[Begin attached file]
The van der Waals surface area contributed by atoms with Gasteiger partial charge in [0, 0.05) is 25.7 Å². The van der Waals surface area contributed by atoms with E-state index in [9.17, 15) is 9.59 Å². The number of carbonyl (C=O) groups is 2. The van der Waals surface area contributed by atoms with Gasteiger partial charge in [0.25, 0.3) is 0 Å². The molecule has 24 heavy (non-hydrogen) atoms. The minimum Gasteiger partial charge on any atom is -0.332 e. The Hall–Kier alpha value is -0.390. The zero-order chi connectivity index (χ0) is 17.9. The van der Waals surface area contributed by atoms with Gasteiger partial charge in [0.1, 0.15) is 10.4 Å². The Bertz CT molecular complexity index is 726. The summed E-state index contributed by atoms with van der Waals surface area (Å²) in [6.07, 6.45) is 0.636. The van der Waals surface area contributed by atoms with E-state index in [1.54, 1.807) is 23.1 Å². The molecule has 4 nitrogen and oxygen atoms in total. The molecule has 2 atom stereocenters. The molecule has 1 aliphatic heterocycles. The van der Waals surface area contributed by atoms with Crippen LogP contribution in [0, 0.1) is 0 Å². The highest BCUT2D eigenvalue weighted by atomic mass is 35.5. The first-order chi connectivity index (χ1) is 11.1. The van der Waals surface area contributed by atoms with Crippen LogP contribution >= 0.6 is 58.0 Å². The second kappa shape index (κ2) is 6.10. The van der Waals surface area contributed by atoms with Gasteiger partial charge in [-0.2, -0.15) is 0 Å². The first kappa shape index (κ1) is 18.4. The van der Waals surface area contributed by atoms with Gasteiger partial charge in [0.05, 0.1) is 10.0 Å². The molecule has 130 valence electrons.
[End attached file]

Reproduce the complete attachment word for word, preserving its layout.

The van der Waals surface area contributed by atoms with Gasteiger partial charge in [0, 0.05) is 25.7 Å². The van der Waals surface area contributed by atoms with E-state index in [9.17, 15) is 9.59 Å². The number of carbonyl (C=O) groups is 2. The van der Waals surface area contributed by atoms with Gasteiger partial charge in [0.25, 0.3) is 0 Å². The molecule has 24 heavy (non-hydrogen) atoms. The minimum Gasteiger partial charge on any atom is -0.332 e. The Hall–Kier alpha value is -0.390. The zero-order chi connectivity index (χ0) is 17.9. The van der Waals surface area contributed by atoms with Gasteiger partial charge in [0.1, 0.15) is 10.4 Å². The Bertz CT molecular complexity index is 726. The summed E-state index contributed by atoms with van der Waals surface area (Å²) in [6.07, 6.45) is 0.636. The van der Waals surface area contributed by atoms with E-state index in [1.54, 1.807) is 23.1 Å². The molecule has 4 nitrogen and oxygen atoms in total. The molecule has 2 atom stereocenters. The molecule has 1 aliphatic heterocycles. The van der Waals surface area contributed by atoms with Crippen LogP contribution in [0, 0.1) is 0 Å². The highest BCUT2D eigenvalue weighted by atomic mass is 35.5. The first-order chi connectivity index (χ1) is 11.1. The van der Waals surface area contributed by atoms with Crippen LogP contribution >= 0.6 is 58.0 Å². The second kappa shape index (κ2) is 6.10. The van der Waals surface area contributed by atoms with Gasteiger partial charge in [-0.2, -0.15) is 0 Å². The first kappa shape index (κ1) is 18.4. The van der Waals surface area contributed by atoms with Gasteiger partial charge in [0.05, 0.1) is 10.0 Å². The molecule has 130 valence electrons.